Warner Bros. Discovery's New Film Strategy Will Build Around Three Distinct Brands

When Toby Emmerich was named President and Chief Content Officer of the WB Pictures Group in 2017, he assumed control of a beloved studio struggling to make sense of a rapidly shifting landscape. When he was elevated to chairman of this unit the following year, it was solely on him to make sense of this landscape as fast as possible. Though the studio racked up a record $5.57 billion at the global box office in 2018, Emmerich was struggling to set its various divisions, most notably DC Entertainment, on a steady path. It was profitable chaos, but with the future of the Potterverse jeopardized by the aimless "Fantastic Beasts" franchise and a leaderless DC unable to replicate Kevin Feige's meticulously built success at Marvel Studios, the studio's present course just didn't seem sustainable.

So it didn't come as a huge surprise when it was announced Wednesday that Emmerich is stepping down from his stressful perch, nor is it a shock that David Zaslav, head of the newly merged Warner Bros. Discovery, has chosen to split the studio into three distinct units: Warner Bros. Pictures/New Line Cinema, Warner Bros. Feature Animation, and DC-Based Film Production. If you're wondering what the hell all of this means for the future of filmmaking at WB (and for your favorite DC/Harry Potter/LEGO characters), this means you are a perfectly sane individual. Because at the moment, all is still chaos.

A new WB trinity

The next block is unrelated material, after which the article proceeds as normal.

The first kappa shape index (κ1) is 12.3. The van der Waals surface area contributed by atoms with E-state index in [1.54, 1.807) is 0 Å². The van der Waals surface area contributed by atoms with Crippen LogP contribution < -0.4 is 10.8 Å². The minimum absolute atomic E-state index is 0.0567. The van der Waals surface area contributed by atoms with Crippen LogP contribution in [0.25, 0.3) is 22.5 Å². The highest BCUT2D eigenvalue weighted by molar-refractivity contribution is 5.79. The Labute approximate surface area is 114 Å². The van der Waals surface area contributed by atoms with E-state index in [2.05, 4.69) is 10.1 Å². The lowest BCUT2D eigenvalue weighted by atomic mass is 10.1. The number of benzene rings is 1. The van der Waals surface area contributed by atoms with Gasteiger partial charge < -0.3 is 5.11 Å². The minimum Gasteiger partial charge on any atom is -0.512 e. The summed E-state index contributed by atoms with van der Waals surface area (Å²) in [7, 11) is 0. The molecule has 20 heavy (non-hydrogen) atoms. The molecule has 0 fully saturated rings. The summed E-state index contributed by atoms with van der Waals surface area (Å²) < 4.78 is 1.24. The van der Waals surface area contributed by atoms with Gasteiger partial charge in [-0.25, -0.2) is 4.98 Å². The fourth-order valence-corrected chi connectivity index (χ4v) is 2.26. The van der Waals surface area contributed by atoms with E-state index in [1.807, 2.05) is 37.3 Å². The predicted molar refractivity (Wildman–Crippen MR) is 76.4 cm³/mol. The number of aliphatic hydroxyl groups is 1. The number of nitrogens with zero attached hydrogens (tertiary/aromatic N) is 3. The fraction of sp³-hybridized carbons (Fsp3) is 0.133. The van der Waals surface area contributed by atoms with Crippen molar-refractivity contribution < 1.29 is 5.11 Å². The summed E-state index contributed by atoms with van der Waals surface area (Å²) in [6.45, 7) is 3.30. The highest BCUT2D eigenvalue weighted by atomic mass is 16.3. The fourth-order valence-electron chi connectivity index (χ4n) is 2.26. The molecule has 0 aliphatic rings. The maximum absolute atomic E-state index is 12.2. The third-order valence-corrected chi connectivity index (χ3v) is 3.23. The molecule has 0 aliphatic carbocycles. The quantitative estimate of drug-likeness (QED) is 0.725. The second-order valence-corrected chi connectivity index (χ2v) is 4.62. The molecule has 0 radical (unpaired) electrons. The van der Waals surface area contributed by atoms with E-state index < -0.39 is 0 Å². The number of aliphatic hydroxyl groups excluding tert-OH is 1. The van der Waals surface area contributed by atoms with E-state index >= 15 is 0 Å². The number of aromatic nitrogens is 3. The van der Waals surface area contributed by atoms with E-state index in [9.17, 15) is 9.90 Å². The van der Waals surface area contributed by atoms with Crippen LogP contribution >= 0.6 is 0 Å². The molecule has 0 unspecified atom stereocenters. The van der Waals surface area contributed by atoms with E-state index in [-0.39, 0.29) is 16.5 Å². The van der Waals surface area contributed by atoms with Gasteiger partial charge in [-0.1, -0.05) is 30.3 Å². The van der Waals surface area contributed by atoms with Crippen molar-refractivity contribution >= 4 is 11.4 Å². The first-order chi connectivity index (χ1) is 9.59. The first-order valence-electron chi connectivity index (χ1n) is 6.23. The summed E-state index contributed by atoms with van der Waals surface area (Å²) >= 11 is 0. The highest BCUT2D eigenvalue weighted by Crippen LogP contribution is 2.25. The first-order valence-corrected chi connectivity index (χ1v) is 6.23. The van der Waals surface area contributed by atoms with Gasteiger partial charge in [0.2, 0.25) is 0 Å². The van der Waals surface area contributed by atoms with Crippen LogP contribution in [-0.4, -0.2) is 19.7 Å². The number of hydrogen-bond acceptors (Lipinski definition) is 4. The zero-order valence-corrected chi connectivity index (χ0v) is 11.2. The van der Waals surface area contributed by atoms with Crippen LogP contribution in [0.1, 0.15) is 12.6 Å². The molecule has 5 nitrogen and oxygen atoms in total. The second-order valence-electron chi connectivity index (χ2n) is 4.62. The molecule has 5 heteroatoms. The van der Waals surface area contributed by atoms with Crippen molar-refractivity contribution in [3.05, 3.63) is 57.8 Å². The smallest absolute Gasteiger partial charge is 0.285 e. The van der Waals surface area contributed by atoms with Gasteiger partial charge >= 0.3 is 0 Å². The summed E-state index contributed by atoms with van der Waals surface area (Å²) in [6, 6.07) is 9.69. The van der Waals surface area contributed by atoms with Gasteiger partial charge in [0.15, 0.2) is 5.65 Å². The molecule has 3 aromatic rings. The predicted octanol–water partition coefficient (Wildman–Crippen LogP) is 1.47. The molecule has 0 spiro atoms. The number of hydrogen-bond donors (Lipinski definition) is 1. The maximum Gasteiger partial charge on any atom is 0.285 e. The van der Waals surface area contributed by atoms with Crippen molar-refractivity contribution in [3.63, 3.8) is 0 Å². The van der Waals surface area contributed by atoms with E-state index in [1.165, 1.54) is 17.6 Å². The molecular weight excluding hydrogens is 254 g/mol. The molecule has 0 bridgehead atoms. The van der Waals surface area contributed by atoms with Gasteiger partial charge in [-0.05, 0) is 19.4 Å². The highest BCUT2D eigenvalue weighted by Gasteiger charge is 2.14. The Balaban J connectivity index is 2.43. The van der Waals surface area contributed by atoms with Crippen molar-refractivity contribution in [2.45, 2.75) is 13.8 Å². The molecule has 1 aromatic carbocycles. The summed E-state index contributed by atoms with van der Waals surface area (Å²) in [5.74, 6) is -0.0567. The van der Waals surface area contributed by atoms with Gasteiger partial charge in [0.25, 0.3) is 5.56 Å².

Zaslav has tapped Michael De Luca and Pam Abdy, both of whom recently left MGM, as Emmerich's successors. Basically, they'll oversee all three units as he did, though these units, which were already semi-autonomous, will presumably see leadership changes as well (which Variety's Matt Donelly diplomatically refers to as "clarity"). Walter Hamada is currently the head of DC-based film production, which is continuing to build out the successful characters (namely Wonder Woman and Aquaman) from its hastily conceived "Justice League" arc, while pursuing standalone franchises for Batman and the Joker. Allison Abbate is presently the head of Warner Bros. Animation, which is still smarting after the dual disappointments of 2021's "Tom & Jerry" and "Space Jam: A New Legacy." Believe me, they're firing off texts and emails something fierce right now.

What does this mean to you, the movie fan? I haven't the slightest idea. De Luca is a Hollywood veteran who, starting in his late-20s, turned New Line Cinema into a haven for maverick filmmakers. He greenlit "Seven" when David Fincher was toxic after the failure of "Alien 3." He skillfully humored a brash, tyro filmmaker named Paul Thomas Anderson when he demanded to make an R-rated, three-hour epic about the porn industry. He championed F. Gary Gray's South Central pot comedy "Friday." He's a legend. Does he have the requisite combination of moxie and vision nowadays to get the DCEU headed in a novel direction that isn't shamelessly mimicking the MCU's arc? It's entirely possible. He's still a big-time risk-taker. He recently produced David Robert Mitchell's brilliantly inscrutable "Under the Silver Lake" in 2018, and set up cinematographer Rachel Morrison's directorial debut, "Flint Strong," at MGM prior to his exit (oh yeah, he moves around a lot).

The way of the future

There are major changes afoot at Warner Bros. When there's a regime change this massive, lots of greenlit films get ungreenlit. De Luca is a friend to filmmakers, but he's also got to satisfy Zaslav, who is corporate through and through. Perhaps he'll give De Luca and Abdy a long leash for a year. Once that year is over, however, the shareholders will have their say, and Zaslav will almost certainly prioritize their happiness over the glory of cinema. There's been a good deal of trepidation as to what will become of Warner Bros. post-merger era. All I can say for certain is that if all you want is more comic book movies, you're gonna get 'em.